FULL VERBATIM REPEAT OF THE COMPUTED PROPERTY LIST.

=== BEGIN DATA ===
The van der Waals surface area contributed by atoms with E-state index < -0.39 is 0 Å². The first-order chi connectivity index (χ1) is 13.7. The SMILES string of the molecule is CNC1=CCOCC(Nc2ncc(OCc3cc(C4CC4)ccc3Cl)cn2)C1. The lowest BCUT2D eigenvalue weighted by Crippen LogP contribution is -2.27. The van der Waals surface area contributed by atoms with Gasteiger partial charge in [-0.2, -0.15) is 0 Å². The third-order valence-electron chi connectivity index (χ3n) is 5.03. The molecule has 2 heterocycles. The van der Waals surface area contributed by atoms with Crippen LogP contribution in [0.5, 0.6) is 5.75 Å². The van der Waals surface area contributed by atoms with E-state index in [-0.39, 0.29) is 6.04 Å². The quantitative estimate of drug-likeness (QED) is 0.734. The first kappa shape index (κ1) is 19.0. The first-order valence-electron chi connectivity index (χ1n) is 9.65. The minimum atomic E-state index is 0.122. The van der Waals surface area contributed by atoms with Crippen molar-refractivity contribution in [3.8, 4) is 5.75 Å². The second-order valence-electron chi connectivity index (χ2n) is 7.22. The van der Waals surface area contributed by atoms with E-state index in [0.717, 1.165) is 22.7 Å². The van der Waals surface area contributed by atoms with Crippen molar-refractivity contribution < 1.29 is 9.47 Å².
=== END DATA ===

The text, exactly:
The van der Waals surface area contributed by atoms with E-state index < -0.39 is 0 Å². The first-order chi connectivity index (χ1) is 13.7. The SMILES string of the molecule is CNC1=CCOCC(Nc2ncc(OCc3cc(C4CC4)ccc3Cl)cn2)C1. The lowest BCUT2D eigenvalue weighted by Crippen LogP contribution is -2.27. The van der Waals surface area contributed by atoms with Gasteiger partial charge in [-0.2, -0.15) is 0 Å². The third-order valence-electron chi connectivity index (χ3n) is 5.03. The molecule has 2 heterocycles. The van der Waals surface area contributed by atoms with Crippen LogP contribution in [0.5, 0.6) is 5.75 Å². The van der Waals surface area contributed by atoms with E-state index in [-0.39, 0.29) is 6.04 Å². The quantitative estimate of drug-likeness (QED) is 0.734. The first kappa shape index (κ1) is 19.0. The first-order valence-electron chi connectivity index (χ1n) is 9.65. The minimum atomic E-state index is 0.122. The van der Waals surface area contributed by atoms with Crippen molar-refractivity contribution in [3.8, 4) is 5.75 Å². The second-order valence-electron chi connectivity index (χ2n) is 7.22. The van der Waals surface area contributed by atoms with E-state index in [0.717, 1.165) is 22.7 Å². The van der Waals surface area contributed by atoms with Crippen molar-refractivity contribution < 1.29 is 9.47 Å².